The existing literature reveals that perceived relative advantage, complexity, and compatibility have received the most consistent empirical support (18, 19). Thus, we restrict our attention to these as the dependent measures in our model, along with risk perceptions, a mediating factor. C. Perceived Risk of Online Shopping Perceived risk plays a critical role in consumer decisionmaking and behaviours (20). This is particularly true with Internet purchases, which involve activities that are not only technology-intensive but also of an impersonal nature (21, 22, 23, 24).

Prior research has indicated that the probability of consumers’ choosing a marketing channel increases significantly if their confidence in that channel is high and the perceived risk is low (25, 26). Various types of risk are perceived in online purchase decisions. According to Park, Lee and Ahn (27), perceived risk in the online shopping context can be differentiated between those related to product/service (such as unctional loss, financial loss, time loss and opportunity loss) and those related to online transaction (such as privacy, security, and nonrepudiation).

Cases (28) found that e-shoppers are most concerned about privacy, source (i. e. , website), performance and payment risks and least about social risk. The general negative relationship between perceived risk and consumers’ attitudes toward online shopping and in turn, their intention to shop online has received wide empirical support and appears to hold across nationalities (e. g. , 25, 29, 30, 31 , 32, 33, 34, 35, 36, 37, 27, 38, 39, 40).

Previous research has also demonstrated that risk perception has cross-cultural variation (41, 42, 43), in other words, we can infer that perceived risk mediates the effect of other antecedent factors with regards to attitudes toward online shopping and intention to engage in this behavior. In view of this, we include this additional variable, perception of risk associated with online shopping (i. e. , e-trust), in our examination. D.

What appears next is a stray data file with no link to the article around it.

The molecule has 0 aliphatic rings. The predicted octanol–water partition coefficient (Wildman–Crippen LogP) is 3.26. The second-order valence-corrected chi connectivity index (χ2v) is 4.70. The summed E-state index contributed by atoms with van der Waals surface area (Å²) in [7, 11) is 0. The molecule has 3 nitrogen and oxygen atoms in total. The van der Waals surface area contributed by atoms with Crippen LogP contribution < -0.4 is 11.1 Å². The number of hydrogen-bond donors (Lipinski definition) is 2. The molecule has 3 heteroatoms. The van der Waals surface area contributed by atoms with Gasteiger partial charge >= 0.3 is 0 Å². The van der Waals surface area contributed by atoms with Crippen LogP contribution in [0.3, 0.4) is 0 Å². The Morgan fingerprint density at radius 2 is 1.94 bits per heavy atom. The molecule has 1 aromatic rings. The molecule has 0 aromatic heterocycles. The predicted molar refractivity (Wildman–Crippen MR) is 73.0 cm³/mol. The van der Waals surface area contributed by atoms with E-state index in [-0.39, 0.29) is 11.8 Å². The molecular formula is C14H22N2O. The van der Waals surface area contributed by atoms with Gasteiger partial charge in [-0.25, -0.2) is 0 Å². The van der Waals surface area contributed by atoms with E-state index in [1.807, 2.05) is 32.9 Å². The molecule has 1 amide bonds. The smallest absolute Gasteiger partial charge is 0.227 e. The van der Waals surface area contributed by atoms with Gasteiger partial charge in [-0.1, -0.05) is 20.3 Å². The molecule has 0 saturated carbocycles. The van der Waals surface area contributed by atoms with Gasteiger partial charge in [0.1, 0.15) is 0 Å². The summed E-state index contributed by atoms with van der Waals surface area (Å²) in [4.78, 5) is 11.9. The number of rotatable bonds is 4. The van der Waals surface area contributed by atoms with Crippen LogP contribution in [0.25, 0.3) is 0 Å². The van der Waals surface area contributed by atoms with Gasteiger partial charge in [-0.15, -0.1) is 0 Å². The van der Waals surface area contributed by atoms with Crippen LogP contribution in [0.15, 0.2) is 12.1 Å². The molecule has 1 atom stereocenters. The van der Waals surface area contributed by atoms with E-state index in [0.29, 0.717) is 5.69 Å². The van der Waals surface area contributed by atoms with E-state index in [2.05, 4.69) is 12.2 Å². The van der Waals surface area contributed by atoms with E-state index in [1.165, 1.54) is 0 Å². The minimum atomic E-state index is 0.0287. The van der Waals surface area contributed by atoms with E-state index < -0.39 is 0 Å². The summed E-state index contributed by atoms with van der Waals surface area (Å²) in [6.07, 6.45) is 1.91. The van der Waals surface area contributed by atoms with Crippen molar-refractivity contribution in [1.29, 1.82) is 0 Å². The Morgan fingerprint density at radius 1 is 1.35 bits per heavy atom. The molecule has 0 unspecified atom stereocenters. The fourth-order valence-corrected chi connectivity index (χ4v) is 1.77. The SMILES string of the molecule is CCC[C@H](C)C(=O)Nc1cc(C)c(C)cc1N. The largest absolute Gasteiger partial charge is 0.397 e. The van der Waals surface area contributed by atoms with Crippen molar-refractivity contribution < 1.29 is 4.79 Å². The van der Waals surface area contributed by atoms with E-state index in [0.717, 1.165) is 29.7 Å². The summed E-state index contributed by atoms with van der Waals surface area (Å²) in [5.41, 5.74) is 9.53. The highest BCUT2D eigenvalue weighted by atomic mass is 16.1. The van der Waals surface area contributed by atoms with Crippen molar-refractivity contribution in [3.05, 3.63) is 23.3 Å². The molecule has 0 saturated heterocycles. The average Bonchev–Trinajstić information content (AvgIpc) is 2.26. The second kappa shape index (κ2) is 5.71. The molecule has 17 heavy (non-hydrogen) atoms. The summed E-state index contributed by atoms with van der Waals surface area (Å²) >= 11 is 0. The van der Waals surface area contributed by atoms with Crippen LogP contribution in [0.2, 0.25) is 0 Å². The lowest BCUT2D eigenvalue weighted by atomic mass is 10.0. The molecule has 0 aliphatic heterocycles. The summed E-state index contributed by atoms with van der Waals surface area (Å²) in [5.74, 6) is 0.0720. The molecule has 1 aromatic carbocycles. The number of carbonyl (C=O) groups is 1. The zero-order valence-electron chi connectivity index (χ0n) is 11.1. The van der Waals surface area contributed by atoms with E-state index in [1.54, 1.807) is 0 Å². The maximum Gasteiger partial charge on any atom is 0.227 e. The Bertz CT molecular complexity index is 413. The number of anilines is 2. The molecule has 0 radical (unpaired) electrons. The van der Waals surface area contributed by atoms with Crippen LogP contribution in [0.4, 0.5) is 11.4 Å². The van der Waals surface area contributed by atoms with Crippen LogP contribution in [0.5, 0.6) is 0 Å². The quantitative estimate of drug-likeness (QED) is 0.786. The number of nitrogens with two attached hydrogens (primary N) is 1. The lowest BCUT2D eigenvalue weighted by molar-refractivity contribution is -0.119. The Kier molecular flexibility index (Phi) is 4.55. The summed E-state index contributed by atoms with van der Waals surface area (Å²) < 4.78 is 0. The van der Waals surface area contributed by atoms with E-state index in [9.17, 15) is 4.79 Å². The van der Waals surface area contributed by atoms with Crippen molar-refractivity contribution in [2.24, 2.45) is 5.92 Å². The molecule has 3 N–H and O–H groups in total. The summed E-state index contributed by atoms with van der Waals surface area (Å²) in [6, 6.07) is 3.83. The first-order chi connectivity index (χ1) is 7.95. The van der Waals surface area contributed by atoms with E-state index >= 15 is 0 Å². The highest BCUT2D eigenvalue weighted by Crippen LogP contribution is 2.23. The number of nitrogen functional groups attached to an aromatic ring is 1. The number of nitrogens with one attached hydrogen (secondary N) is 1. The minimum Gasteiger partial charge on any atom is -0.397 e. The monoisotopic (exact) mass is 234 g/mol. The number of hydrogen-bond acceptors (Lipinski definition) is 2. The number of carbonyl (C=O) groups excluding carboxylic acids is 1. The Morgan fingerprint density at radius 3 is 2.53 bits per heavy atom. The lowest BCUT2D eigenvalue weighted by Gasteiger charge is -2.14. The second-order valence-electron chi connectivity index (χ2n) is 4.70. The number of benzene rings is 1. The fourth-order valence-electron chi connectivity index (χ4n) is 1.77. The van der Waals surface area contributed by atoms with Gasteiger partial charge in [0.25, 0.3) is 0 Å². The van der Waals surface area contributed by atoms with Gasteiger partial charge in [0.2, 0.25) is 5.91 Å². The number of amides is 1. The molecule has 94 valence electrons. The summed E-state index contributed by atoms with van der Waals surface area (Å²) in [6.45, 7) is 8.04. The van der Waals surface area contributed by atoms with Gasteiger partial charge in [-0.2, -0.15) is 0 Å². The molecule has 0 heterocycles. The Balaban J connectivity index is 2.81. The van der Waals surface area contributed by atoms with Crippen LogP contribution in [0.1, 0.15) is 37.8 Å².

National Culture Differences Culture, an important element of the social environment, has long been accepted in the marketing literature as an important factor shaping consumer behaviour. On a macro level, numerous studies have shown that different cultures react differently to new product and technological innovations (e. g. , 44, 45, 46, 47, 48, 49, 50, 51, 52, 53, and 54). Thus, it is not uncommon for a new product or technological innovation to gain rapid acceptance in particular countries but take substantially longer times to penetrate in others.

While several cultural frameworks exist, we turn to Hall (55, 56) and Hofstede (57, 58), who have developed the most widely accepted frameworks for understanding cultural differences among nations. Hofstede (57, 59) identifies five dimensions along which ational cultures vary: power distance, uncertainty avoidance, individualism vs. collectivism, femininity vs. masculinity, and long-term vs. short-term orientation (57, 59), and provides ratings on these dimensions for many countries (http://www. geert-hofstede. com/hofstede_dimensions. php).

Power distance refers to the extent to which members of a society accept that power in institutions and organizations is distributed unequally; uncertainty avoidance is the degree to which a society can tolerate uncertainty and ambiguity; individualism-collectivism describes the relation between the group and the ndividual and focuses on the degree a society reinforces individual or collective achievement and interpersonal relationships; masculinity-femininity addresses the degree to which a society is characterized by assertiveness versus nurturance and is closely related to societal expectations of gender roles; and long-term orientation measures the degree a society embraces long-term devotion to traditional, forward thinking values. Table 1 provides index scores and rankings for these cultural dimensions for China and the US. These data suggests that the national culture of China significantly differs from the US in all but ne dimension, i. e. masculinity/femininity. TABLE I SUMMARY OF HOFSTEDE’S CULTURAL DIMENSIONS FOR CHINA AND THE US Dimension Measurement Uncertainty The higher the PDI, the more likely a society expects and accepts unequal power and wealth distribution (scores range from 11 to 104). The higher the UAI, the lower the US Score Power distance (PDI) c 29 Avoidance (IJAI) Individualis m/Collectivi sm (IDV) Masculinity/ Femininity (MAS) Long-term Orientation level of tolerance a society has for uncertainty and ambiguity (scores range from 8 to 112). The higher the IDV, the more likely a society emphasizes ndividuality and individual rights (scores range from 9 to 91).